Tuner Industrial Park water customers given coliform notice
By Jane Hill
SALTILLO – Officials overseeing the Turner Industrial Park water system are on the trail of a tiny bug in the works.
Tests on water samples taken March 11 indicated the presence of total coliform bacteria in the water system that serves the industrial park and about 66 residences in Saltillo, according to Lee County Administrator Ronnie Bell.
The county, which owns the water system, and the city of Saltillo, which operates it, informed all customers Thursday of the presence of the single-cell organisms that could pose a health concern.
Bell said the notice was not a boil order, but added that the presence of total coliform in water samples is not permitted under Environmental Protection Agency regulations. Notification of people using the system is required by law.
The source of the problem was being investigated Thursday by Saltillo Mayor W.K. Webb, who ordered the collection of follow-up samples both above and below the point in the line from where the original sample was taken.
The system is served by the Northeast Mississippi Regional Water Supply District, which operates a surface water system that serves both of Lee County’s major industrial parks and the city of Tupelo.
Tupelo’s water system was recently selected as the state’s entry in an EPA awards program to recognize the best public water systems in the country.
According to the EPA, total coliforms are common in the environment and generally are not harmful in themselves. The presence of these bacteria in drinking water, however, generally is a result of a problem with water treatment or the pipes that distribute the water and indicates that the water may be contaminated with organisms that can cause disease.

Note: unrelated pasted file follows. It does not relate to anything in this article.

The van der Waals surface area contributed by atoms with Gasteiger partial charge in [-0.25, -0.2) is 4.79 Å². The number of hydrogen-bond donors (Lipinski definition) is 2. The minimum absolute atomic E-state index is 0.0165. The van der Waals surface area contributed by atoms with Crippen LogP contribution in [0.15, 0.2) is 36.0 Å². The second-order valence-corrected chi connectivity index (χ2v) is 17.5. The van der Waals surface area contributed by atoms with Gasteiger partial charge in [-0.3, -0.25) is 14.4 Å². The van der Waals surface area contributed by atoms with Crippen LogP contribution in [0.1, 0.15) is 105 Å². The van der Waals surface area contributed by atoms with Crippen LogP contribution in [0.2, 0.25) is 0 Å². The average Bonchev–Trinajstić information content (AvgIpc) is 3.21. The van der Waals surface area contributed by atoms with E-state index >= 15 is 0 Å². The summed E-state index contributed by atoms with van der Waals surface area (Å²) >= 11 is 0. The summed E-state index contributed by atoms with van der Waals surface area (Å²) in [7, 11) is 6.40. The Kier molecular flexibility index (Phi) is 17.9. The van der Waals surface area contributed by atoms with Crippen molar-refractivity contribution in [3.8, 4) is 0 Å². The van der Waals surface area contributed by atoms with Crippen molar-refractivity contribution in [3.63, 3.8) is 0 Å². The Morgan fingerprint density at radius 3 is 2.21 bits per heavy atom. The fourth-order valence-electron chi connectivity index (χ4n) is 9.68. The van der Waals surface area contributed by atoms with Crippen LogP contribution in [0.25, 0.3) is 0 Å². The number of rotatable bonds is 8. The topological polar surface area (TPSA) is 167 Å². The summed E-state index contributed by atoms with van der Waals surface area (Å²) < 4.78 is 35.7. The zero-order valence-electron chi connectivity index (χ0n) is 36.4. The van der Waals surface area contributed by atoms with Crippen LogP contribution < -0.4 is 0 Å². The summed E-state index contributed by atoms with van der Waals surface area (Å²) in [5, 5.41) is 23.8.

Disease symptoms may include diarrhea, cramps, nausea and possibly jaundice and the associated headaches and fatigue. However, these symptoms are not just associated with disease-causing organisms and may be caused by a number of factors having nothing to do with drinking water.
Boil orders are generally issued when the level of contaminants in the water is so high that it poses a definite health threat and people are asked to boil the water to kill all organisms in it before using it.
Frank Maples, director of the environmental firm that operates the water supply district’s treatment facility at Peppertown, said samples his employees took at the Turner Industrial Park booster station on March 6 showed no coliform contamination and good levels of chlorine when tested. Treating with chlorine is the accepted way of destroying these organisms in water.
Another sample was taken Wednesday and results from that test should be available today or Monday.
Bell said the secondary samples taken within the Turner Industrial Park system are being tested at the Lee County Health Department. Those results should be available today.